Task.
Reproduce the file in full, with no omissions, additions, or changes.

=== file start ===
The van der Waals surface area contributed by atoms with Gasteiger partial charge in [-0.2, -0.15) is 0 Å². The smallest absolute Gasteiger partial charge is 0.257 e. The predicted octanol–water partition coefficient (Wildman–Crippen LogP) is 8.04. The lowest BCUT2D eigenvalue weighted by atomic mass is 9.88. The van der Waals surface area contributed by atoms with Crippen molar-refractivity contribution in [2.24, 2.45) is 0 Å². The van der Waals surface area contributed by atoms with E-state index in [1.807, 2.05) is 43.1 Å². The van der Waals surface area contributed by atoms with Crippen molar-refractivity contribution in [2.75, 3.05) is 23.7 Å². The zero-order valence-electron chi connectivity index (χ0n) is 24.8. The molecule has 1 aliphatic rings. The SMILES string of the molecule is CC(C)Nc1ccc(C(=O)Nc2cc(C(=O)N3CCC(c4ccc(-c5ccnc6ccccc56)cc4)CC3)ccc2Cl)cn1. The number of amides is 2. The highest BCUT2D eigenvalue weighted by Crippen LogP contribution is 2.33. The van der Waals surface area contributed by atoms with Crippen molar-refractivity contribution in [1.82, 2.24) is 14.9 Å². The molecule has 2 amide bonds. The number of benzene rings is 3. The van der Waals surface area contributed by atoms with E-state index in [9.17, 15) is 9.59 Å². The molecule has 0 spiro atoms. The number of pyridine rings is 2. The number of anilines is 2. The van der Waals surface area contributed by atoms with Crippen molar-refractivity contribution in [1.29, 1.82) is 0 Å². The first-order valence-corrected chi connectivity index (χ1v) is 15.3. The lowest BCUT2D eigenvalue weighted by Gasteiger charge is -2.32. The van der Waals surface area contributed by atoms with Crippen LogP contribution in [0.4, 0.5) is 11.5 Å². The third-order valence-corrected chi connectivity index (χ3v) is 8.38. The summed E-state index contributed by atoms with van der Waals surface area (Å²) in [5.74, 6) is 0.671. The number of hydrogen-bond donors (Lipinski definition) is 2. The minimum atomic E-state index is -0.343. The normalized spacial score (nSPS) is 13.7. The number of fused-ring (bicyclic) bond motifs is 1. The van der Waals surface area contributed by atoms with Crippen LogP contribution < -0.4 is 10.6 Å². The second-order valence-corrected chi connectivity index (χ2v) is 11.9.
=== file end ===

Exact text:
The van der Waals surface area contributed by atoms with Gasteiger partial charge in [-0.2, -0.15) is 0 Å². The smallest absolute Gasteiger partial charge is 0.257 e. The predicted octanol–water partition coefficient (Wildman–Crippen LogP) is 8.04. The lowest BCUT2D eigenvalue weighted by atomic mass is 9.88. The van der Waals surface area contributed by atoms with Crippen molar-refractivity contribution in [2.24, 2.45) is 0 Å². The van der Waals surface area contributed by atoms with E-state index in [1.807, 2.05) is 43.1 Å². The van der Waals surface area contributed by atoms with Crippen molar-refractivity contribution in [2.75, 3.05) is 23.7 Å². The zero-order valence-electron chi connectivity index (χ0n) is 24.8. The molecule has 1 aliphatic rings. The SMILES string of the molecule is CC(C)Nc1ccc(C(=O)Nc2cc(C(=O)N3CCC(c4ccc(-c5ccnc6ccccc56)cc4)CC3)ccc2Cl)cn1. The number of amides is 2. The highest BCUT2D eigenvalue weighted by Crippen LogP contribution is 2.33. The van der Waals surface area contributed by atoms with Crippen molar-refractivity contribution in [1.82, 2.24) is 14.9 Å². The molecule has 2 amide bonds. The number of benzene rings is 3. The van der Waals surface area contributed by atoms with E-state index in [9.17, 15) is 9.59 Å². The molecule has 0 spiro atoms. The number of pyridine rings is 2. The number of anilines is 2. The van der Waals surface area contributed by atoms with Crippen molar-refractivity contribution in [1.29, 1.82) is 0 Å². The first-order valence-corrected chi connectivity index (χ1v) is 15.3. The lowest BCUT2D eigenvalue weighted by Gasteiger charge is -2.32. The van der Waals surface area contributed by atoms with Crippen LogP contribution in [0.4, 0.5) is 11.5 Å². The third-order valence-corrected chi connectivity index (χ3v) is 8.38. The summed E-state index contributed by atoms with van der Waals surface area (Å²) in [5.74, 6) is 0.671. The number of hydrogen-bond donors (Lipinski definition) is 2. The minimum atomic E-state index is -0.343. The normalized spacial score (nSPS) is 13.7. The number of fused-ring (bicyclic) bond motifs is 1. The van der Waals surface area contributed by atoms with Crippen LogP contribution < -0.4 is 10.6 Å². The second-order valence-corrected chi connectivity index (χ2v) is 11.9.